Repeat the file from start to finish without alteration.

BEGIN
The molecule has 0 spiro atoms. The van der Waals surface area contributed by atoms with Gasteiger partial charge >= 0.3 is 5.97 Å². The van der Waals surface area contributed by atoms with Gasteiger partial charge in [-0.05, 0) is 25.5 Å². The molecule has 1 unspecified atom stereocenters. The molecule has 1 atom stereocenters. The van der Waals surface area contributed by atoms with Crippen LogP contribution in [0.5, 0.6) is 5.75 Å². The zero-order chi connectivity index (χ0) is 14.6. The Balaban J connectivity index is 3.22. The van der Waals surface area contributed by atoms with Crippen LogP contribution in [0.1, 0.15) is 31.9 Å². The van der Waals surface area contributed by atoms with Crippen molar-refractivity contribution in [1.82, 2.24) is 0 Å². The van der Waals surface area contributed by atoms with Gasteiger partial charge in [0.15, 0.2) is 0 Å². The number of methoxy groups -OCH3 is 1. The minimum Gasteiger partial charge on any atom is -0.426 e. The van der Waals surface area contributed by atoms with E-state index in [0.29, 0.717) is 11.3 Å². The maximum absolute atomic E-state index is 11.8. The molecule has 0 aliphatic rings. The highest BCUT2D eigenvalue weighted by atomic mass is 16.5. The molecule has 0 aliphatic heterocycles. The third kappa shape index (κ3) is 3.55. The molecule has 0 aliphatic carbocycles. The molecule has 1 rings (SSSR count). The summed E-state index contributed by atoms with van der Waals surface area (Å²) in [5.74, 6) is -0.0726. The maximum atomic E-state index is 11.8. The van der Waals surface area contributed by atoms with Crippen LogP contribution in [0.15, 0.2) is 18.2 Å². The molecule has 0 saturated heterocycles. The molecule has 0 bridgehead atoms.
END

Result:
The molecule has 0 spiro atoms. The van der Waals surface area contributed by atoms with Gasteiger partial charge >= 0.3 is 5.97 Å². The van der Waals surface area contributed by atoms with Gasteiger partial charge in [-0.05, 0) is 25.5 Å². The molecule has 1 unspecified atom stereocenters. The molecule has 1 atom stereocenters. The van der Waals surface area contributed by atoms with Crippen LogP contribution in [0.5, 0.6) is 5.75 Å². The zero-order chi connectivity index (χ0) is 14.6. The Balaban J connectivity index is 3.22. The van der Waals surface area contributed by atoms with Crippen LogP contribution in [0.1, 0.15) is 31.9 Å². The van der Waals surface area contributed by atoms with Crippen molar-refractivity contribution in [1.82, 2.24) is 0 Å². The van der Waals surface area contributed by atoms with Gasteiger partial charge in [0.15, 0.2) is 0 Å². The number of methoxy groups -OCH3 is 1. The minimum Gasteiger partial charge on any atom is -0.426 e. The van der Waals surface area contributed by atoms with E-state index in [0.29, 0.717) is 11.3 Å². The maximum absolute atomic E-state index is 11.8. The molecule has 0 aliphatic rings. The highest BCUT2D eigenvalue weighted by atomic mass is 16.5. The molecule has 0 aliphatic heterocycles. The third kappa shape index (κ3) is 3.55. The molecule has 0 aliphatic carbocycles. The molecule has 1 rings (SSSR count). The summed E-state index contributed by atoms with van der Waals surface area (Å²) in [5.74, 6) is -0.0726. The maximum atomic E-state index is 11.8. The van der Waals surface area contributed by atoms with Crippen LogP contribution in [0.15, 0.2) is 18.2 Å². The molecule has 0 saturated heterocycles. The molecule has 0 bridgehead atoms.